"This had better be an emergency, Stanley," Einstein exclaimed as a way of greeting. "You know it's only seven in the morning, and this is the first day of vacation!"

But he knew Stanley would pay no attention to his grumpiness. After all, Stanley was in high school.

"Einstein," Stanley said, meet me in front of my house in half an hour. I have something to show you."

That really upset Einstein. "First of all," he said, I don't want to go out so early in the morning. Second of all, if you have something to show me, why don't you bring it over here?"

As usual, Stanley ignored him. "See you in half an hour," he repeated, and hung up before Einstein could say anything.

It must be another one of Stanley's crazy inventions, Einstein thought. But as long as I'm up, I guess I might as well see what he made this time.

Einstein remembered Stanley's last invention--an automatic fitting machine. A person stepped into the machine, and a computer was supposed to measure everything automatically, from shoe size to belt size to hat size. Stanley had persuaded Einstein to be the first person to step into the machine.

The machine worked fine. The only trouble was that Stanley had not been able to shut it off after Einstein had been measured. Einstein had been trapped for an hour while the machine kept measuring him over and over again. Einstein liked Stanley but didn't exactly trust Stanley's crazy inventions.

Einstein washed and got dressed in jeans, T-shirt, and sneakers. The jeans were all raggedy at the knees, but they were Einstein's favorite. So far he had refused to throw them in the rag pile, despite his mother's pointed suggestions.

Einstein was an average-size twelve-year-old boy. His light brown eyes were a little nearsighted, and his glasses seemed a bit too big for his face. His eyes sometimes had a faraway look, as if he were thinking about some important problem in science. But Einstein was not always serious. He loved a good joke (or even a bad one) and liked to make puns, the worse the better.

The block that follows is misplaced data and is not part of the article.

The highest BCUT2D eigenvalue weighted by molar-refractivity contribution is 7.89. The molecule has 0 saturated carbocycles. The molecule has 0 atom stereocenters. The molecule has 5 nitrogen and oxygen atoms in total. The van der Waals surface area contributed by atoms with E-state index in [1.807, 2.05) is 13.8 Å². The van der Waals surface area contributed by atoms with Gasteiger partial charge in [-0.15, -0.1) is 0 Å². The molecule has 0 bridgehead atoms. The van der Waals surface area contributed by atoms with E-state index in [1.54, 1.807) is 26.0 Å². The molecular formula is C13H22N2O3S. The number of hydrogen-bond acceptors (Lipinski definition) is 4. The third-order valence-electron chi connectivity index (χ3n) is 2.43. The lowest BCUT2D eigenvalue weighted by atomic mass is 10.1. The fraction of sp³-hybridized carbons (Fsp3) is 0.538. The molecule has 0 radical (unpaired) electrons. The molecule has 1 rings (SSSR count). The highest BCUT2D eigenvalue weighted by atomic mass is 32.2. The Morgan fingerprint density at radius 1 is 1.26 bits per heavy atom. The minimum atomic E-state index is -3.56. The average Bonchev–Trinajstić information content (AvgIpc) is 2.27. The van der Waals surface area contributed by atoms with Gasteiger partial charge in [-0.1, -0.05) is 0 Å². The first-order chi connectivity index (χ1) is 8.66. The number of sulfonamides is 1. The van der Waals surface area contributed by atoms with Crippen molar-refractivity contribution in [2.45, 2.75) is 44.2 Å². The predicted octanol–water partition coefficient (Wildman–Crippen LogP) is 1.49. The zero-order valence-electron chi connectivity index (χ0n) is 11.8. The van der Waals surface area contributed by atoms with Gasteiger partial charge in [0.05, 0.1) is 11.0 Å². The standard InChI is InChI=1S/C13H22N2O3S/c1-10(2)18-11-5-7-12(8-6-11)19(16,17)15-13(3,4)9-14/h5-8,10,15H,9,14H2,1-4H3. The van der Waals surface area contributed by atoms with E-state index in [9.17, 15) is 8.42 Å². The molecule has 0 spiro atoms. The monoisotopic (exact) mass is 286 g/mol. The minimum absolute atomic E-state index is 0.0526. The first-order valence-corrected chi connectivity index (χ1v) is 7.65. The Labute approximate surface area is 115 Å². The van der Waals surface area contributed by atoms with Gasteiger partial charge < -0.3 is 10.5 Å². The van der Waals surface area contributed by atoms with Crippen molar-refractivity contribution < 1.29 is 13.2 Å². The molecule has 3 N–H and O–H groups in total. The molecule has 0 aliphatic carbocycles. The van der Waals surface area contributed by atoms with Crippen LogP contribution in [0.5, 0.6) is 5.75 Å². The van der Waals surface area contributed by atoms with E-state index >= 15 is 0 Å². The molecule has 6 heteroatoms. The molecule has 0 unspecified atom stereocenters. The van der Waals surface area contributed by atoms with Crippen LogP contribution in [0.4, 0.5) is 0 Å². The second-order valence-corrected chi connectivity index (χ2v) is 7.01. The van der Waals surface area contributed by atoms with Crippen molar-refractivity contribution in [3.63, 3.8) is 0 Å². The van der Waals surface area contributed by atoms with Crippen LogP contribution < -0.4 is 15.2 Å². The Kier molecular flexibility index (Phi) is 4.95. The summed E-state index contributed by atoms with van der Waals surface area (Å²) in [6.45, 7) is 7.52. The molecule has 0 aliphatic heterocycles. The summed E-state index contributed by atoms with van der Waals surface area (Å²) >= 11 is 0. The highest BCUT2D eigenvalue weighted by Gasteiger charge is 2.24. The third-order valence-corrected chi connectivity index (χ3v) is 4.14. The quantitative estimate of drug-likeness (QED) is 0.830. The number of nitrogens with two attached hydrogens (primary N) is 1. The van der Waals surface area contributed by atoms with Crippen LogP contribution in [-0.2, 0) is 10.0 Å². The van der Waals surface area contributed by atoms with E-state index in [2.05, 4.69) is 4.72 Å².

Dr. Anderson, Einstein's father, looked surprised when his son walked into the kitchen and sat down at the table. He was just finishing breakfast and was about to leave for his office. Dr. Anderson was a veterinarian. He was often up and about before Einstein came for breakfast.

"To what do we owe the honor of your presence so early in the morning, Adam?" asked Dr. Anderson with a smile.

"I'm going over to see Stanley," said Einstein. "He called and asked me to come right over this morning." Einstein sniffed the air. "Any pancakes left, Mom?" he asked hopefully. "I just have time for a light breakfast."

Einstein walked over to the refrigerator and poured himself a glassful of orange juice. Then he popped two slices of bread into the toaster. Finally he poured himself a full bowl of milk and breakfast cereal and sat down to eat.

Mrs. Anderson looked on with amusement as she made another batch of pancakes. "I'm glad you're going to eat something," she said.

"Too bad you don't have the time for a full breakfast."

Mrs. Anderson jotted down a note on a pad of paper while the pancakes sizzled. She worked as a writer and editor on the Sparta Tribune, one of the town's two newspapers.

Einstein Anderson #1: The Howling Dog and Other Cases. Copyright � by Seymour Simon. Reprinted by permission of HarperCollins Publishers, Inc. All rights reserved. Available now wherever books are sold.